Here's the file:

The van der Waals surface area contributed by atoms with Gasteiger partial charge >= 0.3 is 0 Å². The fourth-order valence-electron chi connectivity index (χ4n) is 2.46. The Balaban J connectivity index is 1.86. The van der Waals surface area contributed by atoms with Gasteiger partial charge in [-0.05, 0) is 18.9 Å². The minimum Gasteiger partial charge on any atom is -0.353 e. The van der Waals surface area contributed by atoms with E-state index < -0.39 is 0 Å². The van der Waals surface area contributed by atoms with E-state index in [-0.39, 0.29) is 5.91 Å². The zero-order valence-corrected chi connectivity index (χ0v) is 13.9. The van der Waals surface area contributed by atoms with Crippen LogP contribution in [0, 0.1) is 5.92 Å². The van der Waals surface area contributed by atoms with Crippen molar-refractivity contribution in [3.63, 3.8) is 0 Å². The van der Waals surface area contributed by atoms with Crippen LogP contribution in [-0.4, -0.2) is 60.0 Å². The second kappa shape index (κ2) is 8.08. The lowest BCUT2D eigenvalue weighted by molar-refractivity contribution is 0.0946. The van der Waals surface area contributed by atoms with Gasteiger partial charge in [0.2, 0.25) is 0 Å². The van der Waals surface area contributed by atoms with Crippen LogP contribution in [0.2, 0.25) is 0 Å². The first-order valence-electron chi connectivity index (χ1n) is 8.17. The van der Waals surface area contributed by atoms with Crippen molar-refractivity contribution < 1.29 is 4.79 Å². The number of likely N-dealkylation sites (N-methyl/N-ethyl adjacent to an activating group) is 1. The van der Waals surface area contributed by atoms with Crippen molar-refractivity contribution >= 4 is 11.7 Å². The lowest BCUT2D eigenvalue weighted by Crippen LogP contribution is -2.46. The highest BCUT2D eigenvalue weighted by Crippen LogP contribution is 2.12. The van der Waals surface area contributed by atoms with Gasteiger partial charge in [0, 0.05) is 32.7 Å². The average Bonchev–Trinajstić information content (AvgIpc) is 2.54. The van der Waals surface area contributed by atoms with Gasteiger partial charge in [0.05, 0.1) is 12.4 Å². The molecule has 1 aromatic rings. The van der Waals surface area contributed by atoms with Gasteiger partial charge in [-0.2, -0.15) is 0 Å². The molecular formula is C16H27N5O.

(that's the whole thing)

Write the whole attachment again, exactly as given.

The van der Waals surface area contributed by atoms with Gasteiger partial charge >= 0.3 is 0 Å². The fourth-order valence-electron chi connectivity index (χ4n) is 2.46. The Balaban J connectivity index is 1.86. The van der Waals surface area contributed by atoms with Gasteiger partial charge in [-0.05, 0) is 18.9 Å². The minimum Gasteiger partial charge on any atom is -0.353 e. The van der Waals surface area contributed by atoms with E-state index < -0.39 is 0 Å². The van der Waals surface area contributed by atoms with E-state index in [-0.39, 0.29) is 5.91 Å². The zero-order valence-corrected chi connectivity index (χ0v) is 13.9. The van der Waals surface area contributed by atoms with Crippen LogP contribution in [0, 0.1) is 5.92 Å². The van der Waals surface area contributed by atoms with Crippen molar-refractivity contribution in [3.63, 3.8) is 0 Å². The van der Waals surface area contributed by atoms with Crippen LogP contribution in [-0.4, -0.2) is 60.0 Å². The second kappa shape index (κ2) is 8.08. The lowest BCUT2D eigenvalue weighted by molar-refractivity contribution is 0.0946. The van der Waals surface area contributed by atoms with Gasteiger partial charge in [0.2, 0.25) is 0 Å². The van der Waals surface area contributed by atoms with Crippen LogP contribution in [0.2, 0.25) is 0 Å². The first-order valence-electron chi connectivity index (χ1n) is 8.17. The van der Waals surface area contributed by atoms with Crippen molar-refractivity contribution < 1.29 is 4.79 Å². The number of likely N-dealkylation sites (N-methyl/N-ethyl adjacent to an activating group) is 1. The van der Waals surface area contributed by atoms with Crippen molar-refractivity contribution >= 4 is 11.7 Å². The lowest BCUT2D eigenvalue weighted by Crippen LogP contribution is -2.46. The highest BCUT2D eigenvalue weighted by Crippen LogP contribution is 2.12. The van der Waals surface area contributed by atoms with Gasteiger partial charge in [0, 0.05) is 32.7 Å². The average Bonchev–Trinajstić information content (AvgIpc) is 2.54. The van der Waals surface area contributed by atoms with Gasteiger partial charge in [0.05, 0.1) is 12.4 Å². The molecule has 1 aromatic rings. The van der Waals surface area contributed by atoms with Gasteiger partial charge in [-0.2, -0.15) is 0 Å². The molecular formula is C16H27N5O.